“It can feel very defeating sometimes,” she said. “Like that scene from Jurassic Park where they say ‘life always finds a way,’ sometimes it feels like abortion will always find a way, because when a woman is is desperate and terrified and that second line shows up (on a pregnancy test), I don’t know how much laws make a difference if she feels she has no other option.”

Abortion, she said, is a matter of both supply and demand.

“What are we doing to address the demand side?” Herndon-De La Rosa asked, arguing for further increases in affordable housing and child care.

Herndon-De La Rosa said that pro-life bills also need to be crafted carefully so health providers are not discouraged from timely medical interventions to save the lives of women during pregnancy.

The bills cannot “put women’s lives at risk, intentionally or not,” she said.

Kristen Day, executive director of Democrats For Life of America, co-authored a policy proposal in January alongside Catherine Glenn Foster, president and CEO of Americans United for Life, about making birth free to mothers. Day told OSV News the pro-life movement should both seek to address “the needs of women and on bringing the U.S. more in line with Europe as far as limitations on abortion,” noting many European nations limit elective abortion to the first trimester.

“I think there’s a lot to be optimistic about with the pregnancy-support side of things,” Day said, adding that states including Mississippi, the impetus for Dobbs, also expanded resources for pregnant women and new mothers in its abortion restrictions.

Day said a challenge for the pro-life movement is a negative public perception of early limitation bills, which is all the more reason for pro-lifers to “really focus on more than just the limitation.”

“It’s complicated,” Day said. “It’s complicated in part because the Supreme Court made a law (in Roe), and so we’re just trying to move the legislative duties back where they’re supposed to be.”

WASHINGTON (OSV News) – A still-pending ruling by a federal judge in Texas could pull an abortion drug from the market across the United States.

A lawsuit by a coalition of pro-life opponents of the drug mifepristone, the first of two drugs used in a medication or chemical abortion, is demanding the U.S. Food and Drug Administration revoke its approval of the drug.

If U.S. District Judge Matthew Kacsmaryk rules in favor of the plaintiffs, he could issue a nationwide injunction on the sale of mifepristone, as requested by the plaintiffs, which would affect even U.S. states where abortion is legal and the drug is permitted under state law.

Another drug used in combination with mifepristone for abortions, called misoprostol, would still be available. Misoprostol is sometimes prescribed by doctors for early miscarriage, but the FDA has not approved the drug for inducing abortion on its own.

The Catholic Church teaches that all human life is sacred and must be respected from conception to natural death. It opposes direct abortion as an act of violence that takes the life of the unborn child.

In January, the FDA eased restrictions on the sale of mifepristone, the first of two drugs used in a chemical abortion, permitting their sale at retail pharmacies for the first time. The decision followed the Supreme Court’s decision last year in Dobbs v. Jackson Women’s Health Organization that struck down the 1973 Roe v. Wade decision, after which states moved to restrict or broaden abortion access.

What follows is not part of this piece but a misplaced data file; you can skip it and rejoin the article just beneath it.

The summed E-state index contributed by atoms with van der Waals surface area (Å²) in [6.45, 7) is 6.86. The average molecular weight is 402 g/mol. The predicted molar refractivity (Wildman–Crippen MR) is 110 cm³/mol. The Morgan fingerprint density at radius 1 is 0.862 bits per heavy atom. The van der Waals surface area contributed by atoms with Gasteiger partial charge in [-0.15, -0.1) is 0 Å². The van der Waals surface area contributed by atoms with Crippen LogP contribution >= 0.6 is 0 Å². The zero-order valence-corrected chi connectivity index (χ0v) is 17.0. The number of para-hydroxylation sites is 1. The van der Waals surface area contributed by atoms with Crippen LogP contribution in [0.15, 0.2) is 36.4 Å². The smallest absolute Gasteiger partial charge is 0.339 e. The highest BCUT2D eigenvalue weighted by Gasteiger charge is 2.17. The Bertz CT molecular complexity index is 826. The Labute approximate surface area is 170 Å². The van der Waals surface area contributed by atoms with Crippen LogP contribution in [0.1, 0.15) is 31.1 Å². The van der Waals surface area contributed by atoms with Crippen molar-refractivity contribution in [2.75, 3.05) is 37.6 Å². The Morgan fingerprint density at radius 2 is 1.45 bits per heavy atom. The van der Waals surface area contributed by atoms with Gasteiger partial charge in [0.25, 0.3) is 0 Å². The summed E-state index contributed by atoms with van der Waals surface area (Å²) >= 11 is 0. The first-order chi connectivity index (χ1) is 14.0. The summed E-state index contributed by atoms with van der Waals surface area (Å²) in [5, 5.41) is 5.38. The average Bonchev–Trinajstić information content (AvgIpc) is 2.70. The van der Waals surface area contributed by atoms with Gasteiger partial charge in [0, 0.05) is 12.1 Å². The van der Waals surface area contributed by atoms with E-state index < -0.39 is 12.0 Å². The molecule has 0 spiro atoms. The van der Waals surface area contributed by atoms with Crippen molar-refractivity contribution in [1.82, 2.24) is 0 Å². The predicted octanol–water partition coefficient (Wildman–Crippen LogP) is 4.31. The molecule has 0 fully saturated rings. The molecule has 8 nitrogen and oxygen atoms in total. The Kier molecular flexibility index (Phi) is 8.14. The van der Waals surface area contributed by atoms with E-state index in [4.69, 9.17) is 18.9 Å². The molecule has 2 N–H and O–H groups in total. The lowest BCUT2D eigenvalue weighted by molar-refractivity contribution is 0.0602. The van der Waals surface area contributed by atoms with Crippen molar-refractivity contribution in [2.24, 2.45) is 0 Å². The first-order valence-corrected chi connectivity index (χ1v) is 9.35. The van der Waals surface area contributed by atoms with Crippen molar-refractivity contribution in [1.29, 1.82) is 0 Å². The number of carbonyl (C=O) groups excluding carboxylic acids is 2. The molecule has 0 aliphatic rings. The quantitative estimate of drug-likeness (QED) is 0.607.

“The FDA approved Mifeprex (mifepristone) more than 20 years ago based on a thorough and comprehensive review of the scientific evidence presented and determined that it was safe and effective for its indicated use,” the agency said on its website.

Proponents of the use of mifepristone for abortion argue the court should keep the FDA regulations in place.

Boxes of mifepristone, the first pill given in a medical abortion, are pictured in a Jan. 13, 2023, photo. A federal judge in Texas is poised to rule on whether to suspend the FDA’s approval of mifepristone, potentially pulling the drug from the market nationwide. (OSV News photo/Evelyn Hockstein, Reuters)

“There’s zero justification for removing this medication from the market that isn’t political,” the ACLU said in a March 15 tweet. “This case should’ve been laughed out of court.”

On its website, the FDA states that mifepristone “is safe when used as indicated and directed” through 10 weeks gestation. The agency’s adverse reaction guidelines for the drug state that “serious and sometimes fatal infections and bleeding occur very rarely.”

Opponents of mifepristone say those risks are more common and more dangerous than proponents of the drug say.

Dr. Ingrid Skop, a board-certified OB-GYN and senior fellow and director of medical affairs at the Charlotte Lozier Institute, told reporters in a March 21 press call that the lawsuit is about “holding the FDA accountable to its own rules and protecting American women and girls from dangerous drugs.”

“Although like approximately 90% of obstetricians, I do not perform elective abortions, I have cared for women in emergency rooms or in my private practice who suffered complications from chemical abortions,” Dr. Skop said. “Because they have been told it’s safer than Tylenol, they are usually surprised and unprepared when complications occur.”

Dr. Skop said the abortion pill is marketed to women as more natural, and as allowing the process to take place “in her own home.” But she said that claim is for “the benefit of the abortion industry, not women.”

“Few physicians are willing to perform abortions,” she said, “so chemical abortions solve staffing problems.”

After a March 15 hearing in Amarillo, Texas, Kacsmaryk did not issue a decision, but indicated his ruling would come as soon as possible.